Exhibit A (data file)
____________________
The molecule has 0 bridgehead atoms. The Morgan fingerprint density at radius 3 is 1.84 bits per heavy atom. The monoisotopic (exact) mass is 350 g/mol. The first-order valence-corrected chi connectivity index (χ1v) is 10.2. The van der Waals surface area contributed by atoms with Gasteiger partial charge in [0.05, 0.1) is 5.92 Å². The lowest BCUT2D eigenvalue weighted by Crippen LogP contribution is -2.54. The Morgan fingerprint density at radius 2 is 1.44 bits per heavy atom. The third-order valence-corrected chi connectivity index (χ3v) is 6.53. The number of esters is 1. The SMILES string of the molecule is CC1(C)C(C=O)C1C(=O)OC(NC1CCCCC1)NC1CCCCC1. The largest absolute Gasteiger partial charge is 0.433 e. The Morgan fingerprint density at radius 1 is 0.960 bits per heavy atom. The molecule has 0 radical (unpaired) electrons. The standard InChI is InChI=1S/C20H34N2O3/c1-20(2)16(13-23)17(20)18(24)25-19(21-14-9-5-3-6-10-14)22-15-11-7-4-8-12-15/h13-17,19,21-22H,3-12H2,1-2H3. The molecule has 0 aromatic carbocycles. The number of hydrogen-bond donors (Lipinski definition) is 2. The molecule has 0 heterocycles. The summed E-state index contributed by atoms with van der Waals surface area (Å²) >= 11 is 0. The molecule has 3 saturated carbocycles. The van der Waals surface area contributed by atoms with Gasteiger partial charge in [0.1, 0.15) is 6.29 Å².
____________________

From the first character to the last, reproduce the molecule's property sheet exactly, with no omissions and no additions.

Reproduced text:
The molecule has 0 bridgehead atoms. The Morgan fingerprint density at radius 3 is 1.84 bits per heavy atom. The monoisotopic (exact) mass is 350 g/mol. The first-order valence-corrected chi connectivity index (χ1v) is 10.2. The van der Waals surface area contributed by atoms with Gasteiger partial charge in [0.05, 0.1) is 5.92 Å². The lowest BCUT2D eigenvalue weighted by Crippen LogP contribution is -2.54. The Morgan fingerprint density at radius 2 is 1.44 bits per heavy atom. The third-order valence-corrected chi connectivity index (χ3v) is 6.53. The number of esters is 1. The SMILES string of the molecule is CC1(C)C(C=O)C1C(=O)OC(NC1CCCCC1)NC1CCCCC1. The largest absolute Gasteiger partial charge is 0.433 e. The Morgan fingerprint density at radius 1 is 0.960 bits per heavy atom. The molecule has 0 radical (unpaired) electrons. The standard InChI is InChI=1S/C20H34N2O3/c1-20(2)16(13-23)17(20)18(24)25-19(21-14-9-5-3-6-10-14)22-15-11-7-4-8-12-15/h13-17,19,21-22H,3-12H2,1-2H3. The molecule has 0 aromatic carbocycles. The number of hydrogen-bond donors (Lipinski definition) is 2. The molecule has 0 heterocycles. The summed E-state index contributed by atoms with van der Waals surface area (Å²) >= 11 is 0. The molecule has 3 saturated carbocycles. The van der Waals surface area contributed by atoms with Gasteiger partial charge in [0.1, 0.15) is 6.29 Å².